Sometimes it's challenging to pinpoint an injury in your foot because there are simply so many things that can go wrong.
Even though your feet do an amazing job over a lifetime of getting you around, they’re filled with bones, ligaments, and joints, all of which have the potential for injury and pain. Because of this, you may be confused about the source of your foot pain.
Two conditions that are often confused are sprains and plantar fasciitis. It’s best to have your doctor diagnose your injury and follow up with physical therapy at Empire Physical Therapy & Athletic Rehabilitation.
Billy Reilly, MS, PT, and Paul LaRosa, MS, PT, tailor your treatment not only to your condition, but to your specific medical history, any other health conditions you may be living with, and other factors.
Even though our team treats multiple conditions, they have deep knowledge about each one.
Plantar fasciitis vs. foot sprain
Obviously, you need to know what you’re dealing with when you have a foot condition, since the optimal treatment approach for each one is going to differ and will depend on the specifics of the condition or injury.
First, let’s talk about plantar fasciitis. This condition affects the tendon (the plantar fascia) along the length of the bottom of your foot. It stretches from your heel to the ball of your foot, or the part that forms your arch.
The plantar fascia gives your foot flexibility, and serves as a shock absorber of sorts. But when it gets irritated and inflamed, that’s when the pain starts.
Plantar fasciitis symptoms include:
- Sharp jolts of heel pain
- A burning sensation in your arch
- Visible bruising on your heel or arch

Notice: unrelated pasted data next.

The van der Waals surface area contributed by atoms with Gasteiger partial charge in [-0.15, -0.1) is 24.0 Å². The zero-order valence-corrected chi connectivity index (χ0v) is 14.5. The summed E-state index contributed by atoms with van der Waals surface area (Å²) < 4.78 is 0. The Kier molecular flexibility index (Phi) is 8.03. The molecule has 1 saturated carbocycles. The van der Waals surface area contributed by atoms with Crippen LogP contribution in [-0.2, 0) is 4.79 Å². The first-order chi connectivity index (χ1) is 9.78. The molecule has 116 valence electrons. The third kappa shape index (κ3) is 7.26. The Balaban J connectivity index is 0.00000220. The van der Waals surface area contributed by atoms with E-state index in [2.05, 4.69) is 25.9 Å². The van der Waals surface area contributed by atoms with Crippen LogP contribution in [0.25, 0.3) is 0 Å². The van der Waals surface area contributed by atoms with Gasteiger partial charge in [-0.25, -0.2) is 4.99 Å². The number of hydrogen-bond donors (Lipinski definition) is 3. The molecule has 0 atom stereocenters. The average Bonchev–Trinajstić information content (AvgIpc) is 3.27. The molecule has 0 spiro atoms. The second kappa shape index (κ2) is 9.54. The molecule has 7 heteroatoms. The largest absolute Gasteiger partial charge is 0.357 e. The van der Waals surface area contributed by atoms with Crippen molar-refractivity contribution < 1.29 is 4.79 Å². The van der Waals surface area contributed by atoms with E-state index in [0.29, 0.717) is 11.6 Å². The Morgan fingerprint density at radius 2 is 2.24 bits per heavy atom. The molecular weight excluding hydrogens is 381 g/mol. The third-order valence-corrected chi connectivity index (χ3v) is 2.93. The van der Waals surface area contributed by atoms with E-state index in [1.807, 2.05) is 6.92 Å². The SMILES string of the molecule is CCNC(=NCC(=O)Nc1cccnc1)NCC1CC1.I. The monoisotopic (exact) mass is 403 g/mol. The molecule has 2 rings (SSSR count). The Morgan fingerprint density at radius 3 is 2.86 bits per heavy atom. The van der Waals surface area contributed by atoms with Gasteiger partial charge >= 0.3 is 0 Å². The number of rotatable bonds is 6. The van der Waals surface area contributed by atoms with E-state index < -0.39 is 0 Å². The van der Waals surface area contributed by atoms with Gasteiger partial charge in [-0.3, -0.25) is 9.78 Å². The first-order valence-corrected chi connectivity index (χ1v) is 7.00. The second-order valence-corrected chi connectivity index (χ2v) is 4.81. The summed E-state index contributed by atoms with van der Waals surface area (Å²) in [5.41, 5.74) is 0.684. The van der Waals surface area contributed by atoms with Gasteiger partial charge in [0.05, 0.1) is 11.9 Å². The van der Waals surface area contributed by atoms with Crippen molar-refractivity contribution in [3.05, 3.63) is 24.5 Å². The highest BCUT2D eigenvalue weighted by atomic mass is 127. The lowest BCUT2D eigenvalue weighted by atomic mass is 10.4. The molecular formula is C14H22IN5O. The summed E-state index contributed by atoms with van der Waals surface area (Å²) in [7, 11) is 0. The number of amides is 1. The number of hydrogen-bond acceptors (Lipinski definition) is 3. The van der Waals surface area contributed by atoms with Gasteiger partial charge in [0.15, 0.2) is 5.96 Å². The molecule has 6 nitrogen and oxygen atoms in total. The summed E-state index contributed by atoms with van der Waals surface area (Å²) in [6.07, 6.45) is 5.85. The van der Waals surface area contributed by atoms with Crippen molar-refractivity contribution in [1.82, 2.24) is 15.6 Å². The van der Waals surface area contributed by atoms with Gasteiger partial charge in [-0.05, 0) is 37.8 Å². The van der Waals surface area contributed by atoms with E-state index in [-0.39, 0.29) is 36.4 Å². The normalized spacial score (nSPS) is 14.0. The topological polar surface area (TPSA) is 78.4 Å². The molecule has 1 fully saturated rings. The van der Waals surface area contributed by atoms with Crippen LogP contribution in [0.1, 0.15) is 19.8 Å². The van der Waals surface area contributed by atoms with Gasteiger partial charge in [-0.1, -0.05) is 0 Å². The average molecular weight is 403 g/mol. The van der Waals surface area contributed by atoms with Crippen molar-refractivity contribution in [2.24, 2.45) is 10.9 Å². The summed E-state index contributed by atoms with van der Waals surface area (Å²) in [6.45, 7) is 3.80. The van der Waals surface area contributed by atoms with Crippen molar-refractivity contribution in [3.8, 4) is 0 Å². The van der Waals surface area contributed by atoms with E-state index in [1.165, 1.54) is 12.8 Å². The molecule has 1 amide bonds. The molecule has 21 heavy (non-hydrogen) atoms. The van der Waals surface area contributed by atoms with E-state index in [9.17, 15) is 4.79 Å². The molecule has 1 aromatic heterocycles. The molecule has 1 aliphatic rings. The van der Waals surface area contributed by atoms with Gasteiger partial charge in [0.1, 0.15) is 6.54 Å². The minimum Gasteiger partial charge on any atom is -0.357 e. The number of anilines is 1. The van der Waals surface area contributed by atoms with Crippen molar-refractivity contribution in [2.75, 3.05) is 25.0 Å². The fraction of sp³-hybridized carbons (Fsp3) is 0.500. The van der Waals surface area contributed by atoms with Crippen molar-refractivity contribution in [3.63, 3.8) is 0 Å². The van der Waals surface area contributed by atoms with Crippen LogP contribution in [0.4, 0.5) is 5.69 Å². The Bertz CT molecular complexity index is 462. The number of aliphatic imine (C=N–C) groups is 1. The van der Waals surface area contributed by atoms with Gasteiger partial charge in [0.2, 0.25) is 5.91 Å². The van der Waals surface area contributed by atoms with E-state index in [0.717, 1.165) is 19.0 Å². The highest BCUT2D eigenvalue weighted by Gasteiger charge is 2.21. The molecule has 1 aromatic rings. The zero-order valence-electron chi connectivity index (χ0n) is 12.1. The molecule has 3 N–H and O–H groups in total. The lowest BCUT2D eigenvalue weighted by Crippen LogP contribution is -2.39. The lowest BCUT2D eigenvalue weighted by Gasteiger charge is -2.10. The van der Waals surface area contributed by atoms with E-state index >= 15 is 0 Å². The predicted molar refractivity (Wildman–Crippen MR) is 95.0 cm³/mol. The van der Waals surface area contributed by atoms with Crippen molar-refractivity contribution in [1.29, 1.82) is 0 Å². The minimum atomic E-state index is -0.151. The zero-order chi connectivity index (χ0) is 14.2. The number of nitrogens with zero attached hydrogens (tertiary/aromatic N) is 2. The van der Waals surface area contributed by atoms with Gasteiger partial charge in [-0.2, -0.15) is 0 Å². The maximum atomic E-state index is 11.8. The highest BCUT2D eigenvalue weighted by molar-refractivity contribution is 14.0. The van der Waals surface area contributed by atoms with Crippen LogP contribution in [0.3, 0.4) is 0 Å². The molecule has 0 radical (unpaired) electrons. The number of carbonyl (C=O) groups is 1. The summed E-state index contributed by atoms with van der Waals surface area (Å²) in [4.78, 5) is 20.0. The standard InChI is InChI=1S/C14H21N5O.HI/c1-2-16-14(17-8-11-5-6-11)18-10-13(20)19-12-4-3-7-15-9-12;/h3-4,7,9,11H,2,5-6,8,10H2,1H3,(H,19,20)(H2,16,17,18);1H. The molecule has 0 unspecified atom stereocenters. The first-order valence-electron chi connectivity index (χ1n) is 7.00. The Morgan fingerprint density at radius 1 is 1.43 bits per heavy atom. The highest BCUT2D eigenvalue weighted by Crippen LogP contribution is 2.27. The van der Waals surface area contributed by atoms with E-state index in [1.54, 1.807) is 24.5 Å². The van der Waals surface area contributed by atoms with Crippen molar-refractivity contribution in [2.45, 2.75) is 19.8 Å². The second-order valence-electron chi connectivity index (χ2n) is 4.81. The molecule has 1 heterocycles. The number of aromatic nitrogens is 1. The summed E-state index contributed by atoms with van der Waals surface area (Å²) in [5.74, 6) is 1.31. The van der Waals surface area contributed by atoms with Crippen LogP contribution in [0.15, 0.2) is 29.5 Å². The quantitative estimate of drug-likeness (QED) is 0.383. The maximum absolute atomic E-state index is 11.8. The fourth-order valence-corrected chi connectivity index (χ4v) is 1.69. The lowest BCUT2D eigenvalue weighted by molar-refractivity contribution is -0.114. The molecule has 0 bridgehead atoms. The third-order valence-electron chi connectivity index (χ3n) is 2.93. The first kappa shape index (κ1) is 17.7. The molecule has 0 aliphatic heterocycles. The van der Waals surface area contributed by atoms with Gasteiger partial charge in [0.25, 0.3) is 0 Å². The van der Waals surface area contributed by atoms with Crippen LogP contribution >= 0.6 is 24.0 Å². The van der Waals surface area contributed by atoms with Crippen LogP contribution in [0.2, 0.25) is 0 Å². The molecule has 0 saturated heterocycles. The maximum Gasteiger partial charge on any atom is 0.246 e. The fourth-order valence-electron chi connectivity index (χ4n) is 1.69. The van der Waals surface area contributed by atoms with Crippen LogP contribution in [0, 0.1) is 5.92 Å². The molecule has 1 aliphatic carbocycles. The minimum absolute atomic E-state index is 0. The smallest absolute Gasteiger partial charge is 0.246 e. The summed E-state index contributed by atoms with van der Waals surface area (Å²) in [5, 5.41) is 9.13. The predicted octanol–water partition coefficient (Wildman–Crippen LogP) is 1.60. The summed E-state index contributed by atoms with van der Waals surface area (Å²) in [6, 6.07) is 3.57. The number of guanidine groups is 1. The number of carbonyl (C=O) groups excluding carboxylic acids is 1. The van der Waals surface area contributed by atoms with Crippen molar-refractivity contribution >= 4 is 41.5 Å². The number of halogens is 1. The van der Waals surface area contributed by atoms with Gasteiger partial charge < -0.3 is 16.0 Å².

Plantar fasciitis discomfort can be worse when you first awaken and stand or after you’ve been off your feet for a while. It can also flare up after working out.
Risk factors for plantar fasciitis include obesity, diabetes, improper form when exercising, and simply getting older. You’re also more at risk if you walk a good deal or stand a lot at work.
A foot sprain has different origins and symptoms. Plantar fasciitis often develops because of overuse, while a foot sprain is the result of trauma like a sports injury (think landing awkwardly after jumping, for example) or an accident.
With this type of foot injury, you sustain a stretch or tear of the ligament, the tissue that connects bones to other bones. Your symptoms differ depending on how severe your sprain is and its exact location, but you’ll likely experience foot:
A sprain can also prevent you from being able to put your full weight on your foot, and you may end up limping.
Two things plantar fasciitis and foot sprains have in common are that many people suffer them each year and that seeking the help of a highly skilled physical therapist for full recovery from each problem is a must.
How a physical therapist can help
Whether you have a sprain or plantar fasciitis, our Empire Physical Therapy & Athletic Rehabilitation team can help.
If you come to us with plantar fasciitis, our goals are to rid you of that pain, increase your mobility, and strengthen your plantar fascia. We typically recommend a combination of the following treatments:
- Manual physical therapy
- Therapeutic heat treatment
- Therapy through stretching
- Medical devices such as a foot brace
- Electrophysiology (treatments that use electricity to evaluate and treat patients)
It’s crucial to get treatment for both problems. Since each can alter your gait (the way you walk), this can cause a spiral of physical problems that extend to your unaffected foot, ankles, knees, hips, and back.
We also help you with stretches during your office visits and send you home with exercises you can do on your own to reduce plantar fascia inflammation, and we give you advice about preventing plantar fasciitis pain from returning.
With a foot sprain, you may come to us after keeping weight off your foot for a while, which leads to muscle weakening. Our goal is to strengthen your foot and ankle muscles, help you with balance issues, expand your range of motion, and help prevent another sprain.
We stretch your foot, and you may also need a device that immobilizes it so you can continue to heal.
Contact us at our New York City office in Manhattan’s Midtown East neighborhood today to schedule a consultation.